Portrait is a pretty short book, so I was able to polish off part 5 as well today.
In part 5, Stephen outlines his aesthetic theory, which he draws largely from Aquinas. There are some who conflate Stephen's theory with Joyce's, but I think that Joyce intends this section to be something of a joke on Stephen. Stephen spends a lot of time fretting about the fate of the Irish language, which he feels is symbolized by the word "tundish," a word that the English priest doesn't know. But Stephen later realizes that the word actually has English roots, and is not Irish at all. I think that this is a micro version of Stephen's macro struggles to define himself -- he's constantly getting lost in a labyrinth of his own making (like his namesake Daedelus).
He wants to establish an independent aesthetic theory, but ends up drawing on the very Catholic Aquinas (my Penguin edition says that he owes less to Aquinas than to the Duns Scotus, but I think the point is that Stephen thinks that he's drawing heavily from Aquinas, even as he wants to reject Catholicism). Stephen also sets himself up as Satan with his non serviam, but he is also bound by Jesuitical modes of thinking.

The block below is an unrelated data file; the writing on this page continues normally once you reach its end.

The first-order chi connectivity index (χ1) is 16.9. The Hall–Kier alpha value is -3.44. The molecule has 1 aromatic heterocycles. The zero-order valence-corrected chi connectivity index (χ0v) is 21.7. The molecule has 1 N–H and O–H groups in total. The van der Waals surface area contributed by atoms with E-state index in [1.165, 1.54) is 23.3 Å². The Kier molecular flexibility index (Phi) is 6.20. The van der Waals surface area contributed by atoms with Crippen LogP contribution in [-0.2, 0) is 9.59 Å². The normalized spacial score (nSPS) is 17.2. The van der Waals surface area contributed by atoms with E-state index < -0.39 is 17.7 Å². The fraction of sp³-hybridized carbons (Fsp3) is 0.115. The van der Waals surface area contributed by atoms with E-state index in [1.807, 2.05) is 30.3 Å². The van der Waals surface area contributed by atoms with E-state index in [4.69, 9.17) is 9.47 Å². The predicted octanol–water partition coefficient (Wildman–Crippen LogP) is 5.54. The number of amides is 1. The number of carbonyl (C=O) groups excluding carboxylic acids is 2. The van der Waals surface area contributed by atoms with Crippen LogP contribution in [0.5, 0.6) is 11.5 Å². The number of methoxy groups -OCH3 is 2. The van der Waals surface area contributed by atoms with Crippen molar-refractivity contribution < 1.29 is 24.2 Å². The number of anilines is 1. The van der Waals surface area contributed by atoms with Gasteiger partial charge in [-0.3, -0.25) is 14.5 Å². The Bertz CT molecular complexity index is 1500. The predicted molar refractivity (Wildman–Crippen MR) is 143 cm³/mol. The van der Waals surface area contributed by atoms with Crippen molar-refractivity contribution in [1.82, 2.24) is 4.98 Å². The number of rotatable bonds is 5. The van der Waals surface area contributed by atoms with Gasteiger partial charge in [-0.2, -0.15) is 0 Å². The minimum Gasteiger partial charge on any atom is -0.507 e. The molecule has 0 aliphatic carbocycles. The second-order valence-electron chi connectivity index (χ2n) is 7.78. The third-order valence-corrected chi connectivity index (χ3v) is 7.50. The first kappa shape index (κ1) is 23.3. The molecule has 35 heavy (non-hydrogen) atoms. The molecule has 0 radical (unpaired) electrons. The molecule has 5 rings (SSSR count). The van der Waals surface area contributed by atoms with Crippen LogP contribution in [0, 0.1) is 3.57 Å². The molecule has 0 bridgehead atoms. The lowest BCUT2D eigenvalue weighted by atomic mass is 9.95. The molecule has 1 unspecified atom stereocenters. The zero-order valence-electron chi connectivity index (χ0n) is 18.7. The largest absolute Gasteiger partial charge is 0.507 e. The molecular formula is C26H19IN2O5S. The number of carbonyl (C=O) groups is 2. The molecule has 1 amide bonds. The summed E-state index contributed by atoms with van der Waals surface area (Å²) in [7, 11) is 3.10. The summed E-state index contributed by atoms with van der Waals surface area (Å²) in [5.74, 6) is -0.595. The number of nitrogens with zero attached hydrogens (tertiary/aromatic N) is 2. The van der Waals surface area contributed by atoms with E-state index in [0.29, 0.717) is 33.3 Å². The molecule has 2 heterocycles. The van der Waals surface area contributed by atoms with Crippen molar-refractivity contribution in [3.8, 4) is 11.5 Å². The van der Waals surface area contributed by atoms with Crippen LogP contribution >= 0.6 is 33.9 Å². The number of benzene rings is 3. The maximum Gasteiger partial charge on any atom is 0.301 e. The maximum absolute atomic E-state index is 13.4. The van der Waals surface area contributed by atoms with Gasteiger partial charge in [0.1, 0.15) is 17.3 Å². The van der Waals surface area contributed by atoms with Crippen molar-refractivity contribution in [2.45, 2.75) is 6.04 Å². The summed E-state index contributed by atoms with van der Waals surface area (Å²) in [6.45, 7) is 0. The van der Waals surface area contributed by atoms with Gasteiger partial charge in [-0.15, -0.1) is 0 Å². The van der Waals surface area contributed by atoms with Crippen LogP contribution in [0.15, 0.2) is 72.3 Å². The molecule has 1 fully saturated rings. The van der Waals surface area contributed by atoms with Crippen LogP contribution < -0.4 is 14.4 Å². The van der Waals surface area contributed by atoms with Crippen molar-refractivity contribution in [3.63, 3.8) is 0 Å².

In the end, he flees Ireland, but it's hard not to see his ultimate failure that comes in Ulysses, where he returns after a very short stay in France, and to recall Buck Mulligan's claims that Stephen's refusal to take the Eucharist had killed his mother. Even though I think we're not supposed to take Buck seriously (he's Antinous to Stephen's Telemachus), I think that he's addressing a real fear of Stephen's -- that his break with religion has indeed pushed his mother over the edge.